Jacopo Tintoretto

“Tintoretto stayed at home, but he felt in his own person a craving for something that Titian could not teach him. The Venice he was born in was not the Venice of Titian’s early youth, and his own adolescence fell in the period when Spain was rapidly making herself mistress of Italy. The haunting sense…

Hieronymus Bosch

Hieronymus Bosch born Jeroen Anthoniszoon van Aken c. 1450 – 9 August 1516), was a Dutch painter. His work is known for its use of fantastic imagery to illustrate moral and religious concepts and narratives. Bosch produced several triptychs. Among his most famous is The Garden of Earthly Delights. This painting, for which the original…

Hans Memling

The School of Bruges was ever popular in the fifteenth century. It got off to a flying start with the incomparable art of Jan van Eyck and was continued by his successor, Petrus Christus. The formulaic but appealing painting of Hans Memling was conservative, technically highly skillful, and spiritually reassuring. His was the other side…

Gustave Moreau

Although threatened by the fleeting truths of modern experience that artists like Manet, Degas, or Monet elected to paint, classical mythology, like a proper education in Greek and Latin, remained a cornerstone of nineteenth-century art and culture, propagated by the academies and illustrated in countless official paintings. It was also subject to intensely personal, even…

Gustave Dore

Doré was born in Strasbourg and his first illustrated story was published at the age of fifteen. His talent was evident even earlier, however. At age five he had been a prodigy troublemaker, playing pranks that were mature beyond his years. Seven years later, he began carving in cement. Subsequently, as a young man, he…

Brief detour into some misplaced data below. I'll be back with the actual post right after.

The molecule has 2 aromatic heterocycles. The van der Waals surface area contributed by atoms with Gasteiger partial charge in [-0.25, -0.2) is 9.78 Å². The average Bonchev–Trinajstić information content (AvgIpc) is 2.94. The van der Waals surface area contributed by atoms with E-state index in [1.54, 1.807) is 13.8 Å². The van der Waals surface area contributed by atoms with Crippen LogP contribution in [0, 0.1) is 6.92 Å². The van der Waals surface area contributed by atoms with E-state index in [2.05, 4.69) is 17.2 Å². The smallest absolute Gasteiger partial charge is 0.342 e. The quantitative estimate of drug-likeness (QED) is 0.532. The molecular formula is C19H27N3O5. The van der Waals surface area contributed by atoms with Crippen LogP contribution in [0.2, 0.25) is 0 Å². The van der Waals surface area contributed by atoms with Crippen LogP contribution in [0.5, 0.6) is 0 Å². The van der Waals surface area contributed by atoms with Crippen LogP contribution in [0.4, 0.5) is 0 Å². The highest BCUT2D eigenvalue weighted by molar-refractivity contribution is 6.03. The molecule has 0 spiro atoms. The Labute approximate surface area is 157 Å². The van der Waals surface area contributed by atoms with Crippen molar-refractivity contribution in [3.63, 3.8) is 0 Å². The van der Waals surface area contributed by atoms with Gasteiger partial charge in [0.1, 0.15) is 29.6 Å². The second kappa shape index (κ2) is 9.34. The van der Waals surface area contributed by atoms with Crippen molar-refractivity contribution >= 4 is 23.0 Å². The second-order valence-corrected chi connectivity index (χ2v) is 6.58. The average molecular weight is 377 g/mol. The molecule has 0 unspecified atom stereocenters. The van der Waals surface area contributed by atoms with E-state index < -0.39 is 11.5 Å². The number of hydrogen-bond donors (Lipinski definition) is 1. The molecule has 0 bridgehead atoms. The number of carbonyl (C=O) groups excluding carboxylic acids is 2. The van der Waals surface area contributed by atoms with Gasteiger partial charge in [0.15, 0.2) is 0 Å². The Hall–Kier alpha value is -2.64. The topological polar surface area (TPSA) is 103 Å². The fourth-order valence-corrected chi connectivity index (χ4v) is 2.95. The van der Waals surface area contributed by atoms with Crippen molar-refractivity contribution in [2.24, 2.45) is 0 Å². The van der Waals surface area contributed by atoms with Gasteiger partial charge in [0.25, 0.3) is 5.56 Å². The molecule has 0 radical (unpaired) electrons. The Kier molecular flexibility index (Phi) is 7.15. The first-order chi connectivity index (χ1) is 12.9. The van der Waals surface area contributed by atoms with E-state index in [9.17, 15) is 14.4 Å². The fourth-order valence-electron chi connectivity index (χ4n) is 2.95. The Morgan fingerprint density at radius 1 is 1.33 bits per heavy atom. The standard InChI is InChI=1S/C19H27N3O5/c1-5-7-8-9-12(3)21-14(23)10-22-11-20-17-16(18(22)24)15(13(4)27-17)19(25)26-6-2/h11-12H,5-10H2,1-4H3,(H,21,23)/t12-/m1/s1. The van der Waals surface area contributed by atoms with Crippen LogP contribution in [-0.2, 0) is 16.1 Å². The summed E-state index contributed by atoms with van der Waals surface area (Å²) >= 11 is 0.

Gustav Klimt

“Gustav Klimt first made himself known by the decorations he executed (with his brother and their art school companion F. Matsch), for numerous theatres and above all (on his own this time) for the Kunsthistorisches Museum in Vienna, where he completed, in a coolly photographic style, the work begun by Makart. At the age of…

Giovanni Bellini

The Resurrection by Giovanni Bellini Easter Sunday’s picture is Giovanni Bellini’s intensely beautiful and uplifting Resurrection. Now in the Gemaldegalerie in Berlin, it was originally commissioned by a Venetian aristocrat, Marco Zorzi, as the altarpiece of his family’s funerary chapel in the church of San Michele in Isola, a small island between Venice and Murano.…

Giotto di Bondone

“The first of the great personalities in Florentine painting was Giotto. Although he affords no exception to the rule that the great Florentines exploited all the arts in the endeavor to express themselves, he, Giotto, renowned as an architect and sculptor, reputed as wit and versifier, differed from most of his Tuscan successors in having…

Francisco de Zurbaran

Francisco de Zurbaran’s apprenticeship was undertaken in Seville, where he met Velazquez and became one of the city’s official painters. His commission to decorate the king’s palace in Madrid was most probably the result of his continuing friendship with the older, and more successful, Spanish artist. Zurbaran was chiefly a portrait painter and his religious subjects,…

Fernand Khnopff